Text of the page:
A report on the protests, released by an independent committee on Monday, indicates that there were human rights violations in the Centre and State governments’ handling of the demonstrations.

The report was prepared on the basis of a public hearing held by the committee in Chennai on 14 May. The hearing was headed by former Chief Justice of the Madras and Delhi High courts, Justice A P Shah. Other members included advocate Geeta Ramaseshan and Prabha Kalvimani of Irular Tribes Protection Association.

The report found that people’s right to freedom of speech and movement were severely hampered, and that the state police harassed the protesters.

The document, titled ‘Report of the Jury on the Public Hearing on Koodankulam and State Suppression of Democratic Rights’, asked the Centre to release information on the site evaluation and safety aspects of the nuclear power plant, going by the orders of the Central Information Commission [CIC]. Its other recommendations were: dropping of more than 250 criminal cases registered against the organisers and participants of the anti-nuclear agitation, most of which are for sedition and waging war against the nation, release of protesters who have been arrested, as ‘they were only exercising a legitimate right to protest’, lifting of curbs on the free movement of citizens under Section 144 of the CrPC, resuming of talks with the People’s Movement Against Nuclear Energy [PMANE], which is heading the protests, action against the vandals who damaged a school run by the family of a protest organiser, restoration of public transport, disclosure of details of the India-Russia agreement, under which the Rs 13,000 crore plant is being constructed.

Since the Fukushima disaster in Japan, there have been protests against the construction of what will be India’s largest atomic power plant. Villagers say the plant is a threat to their lives as well as the ecology, which in turn would affect the livelihood of fishermen.

Two government-appointed committees of experts have submitted reports saying the plant is safe. In November last year, former President and top nuclear scientist APJ Abdul Kalam visited the plant and gave it the green flag in his inspection report.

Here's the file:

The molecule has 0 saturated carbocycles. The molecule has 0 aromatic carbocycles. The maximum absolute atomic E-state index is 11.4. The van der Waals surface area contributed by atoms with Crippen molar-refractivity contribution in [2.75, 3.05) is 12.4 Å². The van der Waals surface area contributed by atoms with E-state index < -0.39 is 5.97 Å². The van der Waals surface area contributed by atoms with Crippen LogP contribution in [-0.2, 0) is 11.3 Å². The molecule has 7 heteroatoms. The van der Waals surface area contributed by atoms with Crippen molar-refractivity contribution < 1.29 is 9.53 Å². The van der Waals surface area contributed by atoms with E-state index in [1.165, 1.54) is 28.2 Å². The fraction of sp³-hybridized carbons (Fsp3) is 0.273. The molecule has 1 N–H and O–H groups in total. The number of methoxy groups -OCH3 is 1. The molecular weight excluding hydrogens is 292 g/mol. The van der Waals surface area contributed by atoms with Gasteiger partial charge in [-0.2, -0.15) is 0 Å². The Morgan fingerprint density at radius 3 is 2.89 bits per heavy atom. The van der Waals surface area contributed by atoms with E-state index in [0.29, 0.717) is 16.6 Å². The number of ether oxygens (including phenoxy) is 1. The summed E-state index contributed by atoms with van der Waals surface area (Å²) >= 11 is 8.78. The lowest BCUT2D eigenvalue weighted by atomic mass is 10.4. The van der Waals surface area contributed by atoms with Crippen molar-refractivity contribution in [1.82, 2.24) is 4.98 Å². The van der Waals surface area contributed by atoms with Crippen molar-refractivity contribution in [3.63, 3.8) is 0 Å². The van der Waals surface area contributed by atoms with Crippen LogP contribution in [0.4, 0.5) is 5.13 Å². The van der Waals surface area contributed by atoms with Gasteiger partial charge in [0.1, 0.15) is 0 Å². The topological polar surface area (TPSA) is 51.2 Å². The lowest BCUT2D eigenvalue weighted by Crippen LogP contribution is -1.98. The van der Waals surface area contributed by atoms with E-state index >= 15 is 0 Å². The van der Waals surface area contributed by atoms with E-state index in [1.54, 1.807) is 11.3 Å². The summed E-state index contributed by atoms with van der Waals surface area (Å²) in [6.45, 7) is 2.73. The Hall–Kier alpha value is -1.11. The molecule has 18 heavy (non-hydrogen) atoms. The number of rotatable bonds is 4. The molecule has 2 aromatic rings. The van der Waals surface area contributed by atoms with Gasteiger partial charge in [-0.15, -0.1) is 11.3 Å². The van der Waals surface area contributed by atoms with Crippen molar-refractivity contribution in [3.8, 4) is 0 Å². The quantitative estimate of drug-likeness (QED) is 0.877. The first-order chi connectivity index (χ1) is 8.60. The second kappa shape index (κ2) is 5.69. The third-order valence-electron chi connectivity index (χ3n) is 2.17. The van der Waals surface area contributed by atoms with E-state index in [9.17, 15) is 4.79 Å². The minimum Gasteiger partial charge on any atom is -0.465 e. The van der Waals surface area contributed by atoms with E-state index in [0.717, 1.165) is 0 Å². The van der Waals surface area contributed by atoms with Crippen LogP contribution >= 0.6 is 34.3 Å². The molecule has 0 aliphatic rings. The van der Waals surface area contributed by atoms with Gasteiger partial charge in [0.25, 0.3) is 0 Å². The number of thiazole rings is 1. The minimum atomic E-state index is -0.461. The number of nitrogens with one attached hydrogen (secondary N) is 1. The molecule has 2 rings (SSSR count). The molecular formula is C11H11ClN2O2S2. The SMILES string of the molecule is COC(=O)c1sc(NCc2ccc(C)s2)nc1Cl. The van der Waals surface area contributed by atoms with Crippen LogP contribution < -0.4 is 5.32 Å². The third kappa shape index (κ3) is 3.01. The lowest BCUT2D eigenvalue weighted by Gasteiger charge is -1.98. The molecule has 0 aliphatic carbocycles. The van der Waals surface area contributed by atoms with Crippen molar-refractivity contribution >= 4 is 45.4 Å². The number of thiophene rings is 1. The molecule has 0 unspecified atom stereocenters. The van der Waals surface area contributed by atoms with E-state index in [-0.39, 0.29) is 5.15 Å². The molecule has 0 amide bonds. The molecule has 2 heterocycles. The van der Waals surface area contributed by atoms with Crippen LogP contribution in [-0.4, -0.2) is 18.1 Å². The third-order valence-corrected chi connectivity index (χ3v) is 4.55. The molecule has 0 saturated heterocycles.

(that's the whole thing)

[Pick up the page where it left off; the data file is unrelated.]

However, none of this has satisfied the protesters, who are still demanding the closure of the plant and holding hunger strikes.

Following the release of the report, the Chennai Solidarity Group for Koodankulam Struggle questioned the silence of the National Human Rights Commission and the State Human Rights Commission on the conduct of the police and district administration.

When Jayalalithaa was asked about the situation by reporters during a press conference held upon her return to Chennai from Delhi, the Chief Minister assured them that there would be an inquiry into the alleged violations.

5 Million Farmers Sue Monsanto for $7.7 Billion


Five million farmers are suing Monsanto over excessive royalty fees. (photo: Friends Eat)
Five million farmers are suing Monsanto over excessive royalty fees. (photo: Friends Eat)

 

By Anthony Gucciardi, Natural Society

06 June 12

 

aunching a lawsuit against the very company that is responsible for a farmer suicide every 30 minutes, 5 million farmers are now suing Monsanto for as much as 6.2 billion euros (around 7.7 billion US dollars). The reason? As with many other cases, such as the ones that led certain farming regions to be known as thesuicide belt, Monsanto has been reportedly taxing the farmers to financial shambles with ridiculous royalty charges. The farmers state that Monsanto has been unfairly gathering exorbitant profits each year on a global scale from “renewal” seed harvests, which are crops planted using seed from the previous year’s harvest.

The practice of using renewal seeds dates back to ancient times, but Monsanto seeks to collect massive royalties and put an end to the practice. Why? Because Monsanto owns the very patent to the genetically modified seed, and is charging the farmers not only for the original crops, but the later harvests as well. Eventually, the royalties compound and many farmers begin to struggle with even keeping their farm afloat. It is for this reason that India slammed Monsanto with groundbreaking ‘biopiracy’ charges in an effort to stop Monsanto from ‘patenting life’.